This is a guest post by Rahul Baswani. Rahul was recently featured as a speaker at Coacharya Coaching Colloquium, our monthly webinar on topics in coaching and leadership. You can watch Rahul’s session you YouTube or by scrolling to the bottom of this post.
Psychometric assessments play an integral role in accelerating the executive coaching journey. If used well, assessments can act as the flash light needed to delve deeper into conversations and help the client arrive at meaningful and relevant coaching goals. If led well by an able coach, psychometric assessments and coaching can make a formidable team. Let’s understand the role of coaching and assessments individually.
For success of a coaching engagement, it’s critical that the executive coach remains objective and provides safe, non-judgemental space where the coachee can open up and share freely. Trained executive coaches have access to a repertoire of tools that facilitate the creation of an objective space. A couple of most powerful tools are global listening and the ability to do relevant, expansive questioning. These two ensure that the coachee is being heard at the deepest level of one’s potential and is being adequately pushed to create powerful insights.
A coach also creates inclusion and openness via rapport and helps the individual to self-scrutinise and arrive at the story behind the story. The more accurate the diagnostics, the higher the chances of making the desired movement in the pre-determined time frame of a coaching engagement. We can safely say that power of a coaching engagement is in the accuracy and robustness of its coaching contract.
Ironically, assessments are children of war. Chinese and Germans were the first people to use assessment centers to find strong officers for their army. The truth remains that whether we take a test or not – we all evaluate and assess each other constantly through various interactions every day. This mental chess goes hand in hand with one of the most basic human needs which is ‘to make meaning’.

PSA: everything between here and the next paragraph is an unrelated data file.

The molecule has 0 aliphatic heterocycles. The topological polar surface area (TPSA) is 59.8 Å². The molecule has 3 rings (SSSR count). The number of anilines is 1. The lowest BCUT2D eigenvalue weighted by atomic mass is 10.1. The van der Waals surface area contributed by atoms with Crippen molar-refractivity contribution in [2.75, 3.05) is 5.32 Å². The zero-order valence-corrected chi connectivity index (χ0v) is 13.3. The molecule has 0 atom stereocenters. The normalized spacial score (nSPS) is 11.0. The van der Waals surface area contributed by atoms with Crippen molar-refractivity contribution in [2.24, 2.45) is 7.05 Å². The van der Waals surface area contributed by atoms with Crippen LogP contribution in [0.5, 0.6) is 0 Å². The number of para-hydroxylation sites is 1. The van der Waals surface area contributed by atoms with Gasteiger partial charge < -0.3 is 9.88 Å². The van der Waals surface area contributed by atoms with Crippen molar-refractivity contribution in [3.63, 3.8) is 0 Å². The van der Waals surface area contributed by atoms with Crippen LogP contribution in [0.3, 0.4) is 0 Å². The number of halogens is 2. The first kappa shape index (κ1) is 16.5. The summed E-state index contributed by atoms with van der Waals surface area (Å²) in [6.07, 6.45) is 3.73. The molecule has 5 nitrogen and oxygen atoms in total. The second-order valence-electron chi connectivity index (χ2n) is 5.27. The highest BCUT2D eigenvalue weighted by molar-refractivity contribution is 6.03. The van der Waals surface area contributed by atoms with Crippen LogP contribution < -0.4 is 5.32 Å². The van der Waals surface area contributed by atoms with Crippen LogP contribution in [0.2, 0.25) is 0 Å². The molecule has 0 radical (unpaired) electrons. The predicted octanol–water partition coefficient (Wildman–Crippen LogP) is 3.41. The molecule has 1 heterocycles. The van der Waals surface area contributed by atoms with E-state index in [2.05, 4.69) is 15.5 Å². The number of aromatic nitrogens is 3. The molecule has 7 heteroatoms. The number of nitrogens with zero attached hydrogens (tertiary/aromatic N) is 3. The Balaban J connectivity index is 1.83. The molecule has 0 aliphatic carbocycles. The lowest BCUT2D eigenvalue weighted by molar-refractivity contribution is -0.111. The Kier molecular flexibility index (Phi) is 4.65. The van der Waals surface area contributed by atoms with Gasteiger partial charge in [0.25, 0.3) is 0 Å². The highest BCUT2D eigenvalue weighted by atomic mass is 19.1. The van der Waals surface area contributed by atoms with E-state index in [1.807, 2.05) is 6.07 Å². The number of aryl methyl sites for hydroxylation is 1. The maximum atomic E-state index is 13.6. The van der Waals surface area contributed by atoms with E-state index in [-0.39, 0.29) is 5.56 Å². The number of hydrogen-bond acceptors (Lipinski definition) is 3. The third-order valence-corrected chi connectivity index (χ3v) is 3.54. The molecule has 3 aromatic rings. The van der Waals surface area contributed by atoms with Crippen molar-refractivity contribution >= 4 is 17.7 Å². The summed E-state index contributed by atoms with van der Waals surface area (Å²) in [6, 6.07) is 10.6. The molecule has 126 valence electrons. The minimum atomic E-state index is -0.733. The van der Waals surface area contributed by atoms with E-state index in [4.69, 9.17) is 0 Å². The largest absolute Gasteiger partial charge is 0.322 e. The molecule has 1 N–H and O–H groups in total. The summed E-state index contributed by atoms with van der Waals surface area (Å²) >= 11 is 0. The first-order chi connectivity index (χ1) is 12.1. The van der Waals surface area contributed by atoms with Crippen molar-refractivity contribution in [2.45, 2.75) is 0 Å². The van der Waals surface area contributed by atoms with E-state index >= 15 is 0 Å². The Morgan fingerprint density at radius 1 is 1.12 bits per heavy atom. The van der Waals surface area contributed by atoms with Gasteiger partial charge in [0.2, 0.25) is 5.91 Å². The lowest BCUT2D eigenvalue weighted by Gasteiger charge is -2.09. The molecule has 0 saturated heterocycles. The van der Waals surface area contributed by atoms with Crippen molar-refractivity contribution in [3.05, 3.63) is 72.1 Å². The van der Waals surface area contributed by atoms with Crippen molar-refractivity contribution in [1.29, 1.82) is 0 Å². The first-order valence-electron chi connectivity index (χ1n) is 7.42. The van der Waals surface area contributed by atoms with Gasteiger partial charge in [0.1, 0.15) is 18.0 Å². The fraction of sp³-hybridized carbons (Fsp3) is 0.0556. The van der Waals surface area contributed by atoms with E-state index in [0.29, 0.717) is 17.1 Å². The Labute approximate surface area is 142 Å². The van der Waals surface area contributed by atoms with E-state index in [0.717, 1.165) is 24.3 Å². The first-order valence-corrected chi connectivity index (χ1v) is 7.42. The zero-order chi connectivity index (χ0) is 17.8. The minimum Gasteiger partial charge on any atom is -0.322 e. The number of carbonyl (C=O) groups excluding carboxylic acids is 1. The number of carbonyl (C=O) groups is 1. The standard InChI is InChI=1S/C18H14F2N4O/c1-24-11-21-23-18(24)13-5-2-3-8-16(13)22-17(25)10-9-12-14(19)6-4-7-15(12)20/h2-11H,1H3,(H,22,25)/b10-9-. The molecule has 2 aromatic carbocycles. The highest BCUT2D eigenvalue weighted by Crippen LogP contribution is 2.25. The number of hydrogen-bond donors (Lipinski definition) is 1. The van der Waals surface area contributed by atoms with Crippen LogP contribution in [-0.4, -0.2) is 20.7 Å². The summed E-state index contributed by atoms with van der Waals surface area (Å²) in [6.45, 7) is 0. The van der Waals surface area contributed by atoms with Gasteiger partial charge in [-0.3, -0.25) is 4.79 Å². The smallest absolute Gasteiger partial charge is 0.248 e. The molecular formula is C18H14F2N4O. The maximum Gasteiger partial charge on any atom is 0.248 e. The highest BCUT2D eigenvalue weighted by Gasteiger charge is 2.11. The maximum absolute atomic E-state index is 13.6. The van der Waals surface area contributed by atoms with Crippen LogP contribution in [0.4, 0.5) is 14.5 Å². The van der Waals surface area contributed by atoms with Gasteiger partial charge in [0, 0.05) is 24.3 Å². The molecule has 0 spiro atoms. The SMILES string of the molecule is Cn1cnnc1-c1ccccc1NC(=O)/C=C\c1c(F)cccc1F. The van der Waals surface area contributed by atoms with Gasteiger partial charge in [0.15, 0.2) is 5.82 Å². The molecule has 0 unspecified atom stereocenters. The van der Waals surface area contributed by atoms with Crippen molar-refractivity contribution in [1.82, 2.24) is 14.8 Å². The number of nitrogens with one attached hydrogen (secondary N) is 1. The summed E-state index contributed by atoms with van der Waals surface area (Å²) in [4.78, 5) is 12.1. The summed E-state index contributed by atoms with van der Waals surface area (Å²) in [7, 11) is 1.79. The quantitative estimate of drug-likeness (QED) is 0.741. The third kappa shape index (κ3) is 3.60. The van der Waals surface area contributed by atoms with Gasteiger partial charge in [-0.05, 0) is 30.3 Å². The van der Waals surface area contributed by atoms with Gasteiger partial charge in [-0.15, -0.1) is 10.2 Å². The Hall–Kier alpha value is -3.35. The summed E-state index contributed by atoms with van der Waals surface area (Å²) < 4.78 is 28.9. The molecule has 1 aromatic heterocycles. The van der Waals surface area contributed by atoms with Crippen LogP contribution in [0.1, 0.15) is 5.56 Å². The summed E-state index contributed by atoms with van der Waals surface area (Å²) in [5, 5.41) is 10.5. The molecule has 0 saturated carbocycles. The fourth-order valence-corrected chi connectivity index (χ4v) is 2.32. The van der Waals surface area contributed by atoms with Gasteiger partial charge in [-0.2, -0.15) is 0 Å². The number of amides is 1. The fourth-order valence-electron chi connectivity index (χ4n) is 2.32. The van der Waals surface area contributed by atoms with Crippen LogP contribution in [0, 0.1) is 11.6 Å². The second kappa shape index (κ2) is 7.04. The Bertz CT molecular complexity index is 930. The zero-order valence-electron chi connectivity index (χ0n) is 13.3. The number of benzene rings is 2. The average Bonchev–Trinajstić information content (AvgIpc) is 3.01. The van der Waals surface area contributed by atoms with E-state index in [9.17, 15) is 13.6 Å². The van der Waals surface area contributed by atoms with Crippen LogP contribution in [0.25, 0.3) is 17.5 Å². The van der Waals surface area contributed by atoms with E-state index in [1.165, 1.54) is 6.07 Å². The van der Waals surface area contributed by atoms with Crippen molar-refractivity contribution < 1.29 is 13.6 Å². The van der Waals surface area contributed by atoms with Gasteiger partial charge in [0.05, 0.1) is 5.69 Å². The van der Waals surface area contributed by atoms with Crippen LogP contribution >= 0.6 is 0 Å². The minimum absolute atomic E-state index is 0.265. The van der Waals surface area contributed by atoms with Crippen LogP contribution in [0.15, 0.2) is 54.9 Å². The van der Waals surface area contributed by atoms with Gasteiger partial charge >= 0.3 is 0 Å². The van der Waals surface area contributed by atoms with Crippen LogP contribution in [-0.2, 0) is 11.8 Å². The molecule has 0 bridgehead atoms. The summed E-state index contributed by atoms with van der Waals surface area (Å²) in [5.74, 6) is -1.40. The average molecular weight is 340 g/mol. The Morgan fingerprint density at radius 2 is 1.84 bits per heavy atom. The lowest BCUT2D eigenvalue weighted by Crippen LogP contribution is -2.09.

There are different ways in which assessments are designed. A psychometric test may aggregate personal self-measure or instead provide comparative data. Depending on the nature of the intervention, coaches may use one assessment over another. Workplace relies on external evaluation to determine reward or punishment for its employees. This workplace measure is reputational in nature. It’s the impact that an individual creates that goes into determining the course of his career progression in a complex matrix environment. To be fully self-aware, an individual needs to self-determine intention but it becomes equally critical to understand impact of one’s choices on others. The difference between intent and impact should be watched out for.
Assessments bring in the element of much needed objectivity in a coaching engagement and keep judgment forming at bay. A few critical things to remember while using assessments is that it provides a directional map and not a reality and is best confirmed with coachee’s/ client’s own experience to maintain neutrality. Human beings and their experiences is bigger than any data. Assessments give us data that is used to establish the current starting point in the client’s coaching journey. It helps to understand WHY someone does few things well and falls short elsewhere.
It tells us what counterproductive behaviours are brought forth in an individual at the times of stress and pressure. How does one react to one’s perception of threat – does one become aggressive or retreat in a shell or becomes over compliant. Some assessments also help us in understanding one’s drivers and motivators. These in turn help in predicting the level of engagement an individual is likely to feel in a given company culture or the leadership culture one is likely to create as a leader.
Assessment is merely a tool for coaches to skip forward a session or two and move straight to the story behind the presented concern. From symptoms to the root cause at a faster speed. Given the time constraints of a coaching engagement, gaining a couple of extra sessions is always rewarding. We need to remember that personality is relatively fixed and coaching engagement need not target change of personality. The goal is to help individuals develop behaviours that mitigate unproductive effects on others and dial up positive impact on stakeholders.
Rahul’s Colloquium is embedded below. Please accept our apology for the video quality. We hope that the audio is sufficient for you to get value out of listening.